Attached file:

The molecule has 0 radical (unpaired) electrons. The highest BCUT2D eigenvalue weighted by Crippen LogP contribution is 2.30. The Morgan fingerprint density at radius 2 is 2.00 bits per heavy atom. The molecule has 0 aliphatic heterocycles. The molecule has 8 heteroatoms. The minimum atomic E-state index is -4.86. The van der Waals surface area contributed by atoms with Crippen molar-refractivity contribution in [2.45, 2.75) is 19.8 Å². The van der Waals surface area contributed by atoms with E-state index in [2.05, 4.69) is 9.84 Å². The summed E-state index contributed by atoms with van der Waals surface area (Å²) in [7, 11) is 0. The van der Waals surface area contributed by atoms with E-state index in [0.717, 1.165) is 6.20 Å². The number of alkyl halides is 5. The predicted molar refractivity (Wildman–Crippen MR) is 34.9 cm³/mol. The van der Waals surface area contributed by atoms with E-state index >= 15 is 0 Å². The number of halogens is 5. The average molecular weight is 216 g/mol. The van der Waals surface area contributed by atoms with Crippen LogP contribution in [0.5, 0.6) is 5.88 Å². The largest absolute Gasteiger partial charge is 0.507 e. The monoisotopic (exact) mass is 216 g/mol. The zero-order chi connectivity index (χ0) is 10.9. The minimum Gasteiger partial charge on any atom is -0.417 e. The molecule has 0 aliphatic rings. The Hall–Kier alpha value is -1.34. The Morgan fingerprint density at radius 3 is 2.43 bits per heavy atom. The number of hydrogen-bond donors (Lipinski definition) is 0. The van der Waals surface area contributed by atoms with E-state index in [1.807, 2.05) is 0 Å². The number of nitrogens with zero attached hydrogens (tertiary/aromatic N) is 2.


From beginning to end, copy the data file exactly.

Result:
The molecule has 0 radical (unpaired) electrons. The highest BCUT2D eigenvalue weighted by Crippen LogP contribution is 2.30. The Morgan fingerprint density at radius 2 is 2.00 bits per heavy atom. The molecule has 0 aliphatic heterocycles. The molecule has 8 heteroatoms. The minimum atomic E-state index is -4.86. The van der Waals surface area contributed by atoms with Crippen molar-refractivity contribution in [2.45, 2.75) is 19.8 Å². The van der Waals surface area contributed by atoms with E-state index in [2.05, 4.69) is 9.84 Å². The summed E-state index contributed by atoms with van der Waals surface area (Å²) in [7, 11) is 0. The van der Waals surface area contributed by atoms with E-state index in [0.717, 1.165) is 6.20 Å². The number of alkyl halides is 5. The predicted molar refractivity (Wildman–Crippen MR) is 34.9 cm³/mol. The van der Waals surface area contributed by atoms with E-state index >= 15 is 0 Å². The number of halogens is 5. The average molecular weight is 216 g/mol. The van der Waals surface area contributed by atoms with Crippen LogP contribution in [0.5, 0.6) is 5.88 Å². The largest absolute Gasteiger partial charge is 0.507 e. The monoisotopic (exact) mass is 216 g/mol. The zero-order chi connectivity index (χ0) is 10.9. The minimum Gasteiger partial charge on any atom is -0.417 e. The molecule has 0 aliphatic rings. The Hall–Kier alpha value is -1.34. The Morgan fingerprint density at radius 3 is 2.43 bits per heavy atom. The number of hydrogen-bond donors (Lipinski definition) is 0. The van der Waals surface area contributed by atoms with E-state index in [1.807, 2.05) is 0 Å². The number of nitrogens with zero attached hydrogens (tertiary/aromatic N) is 2.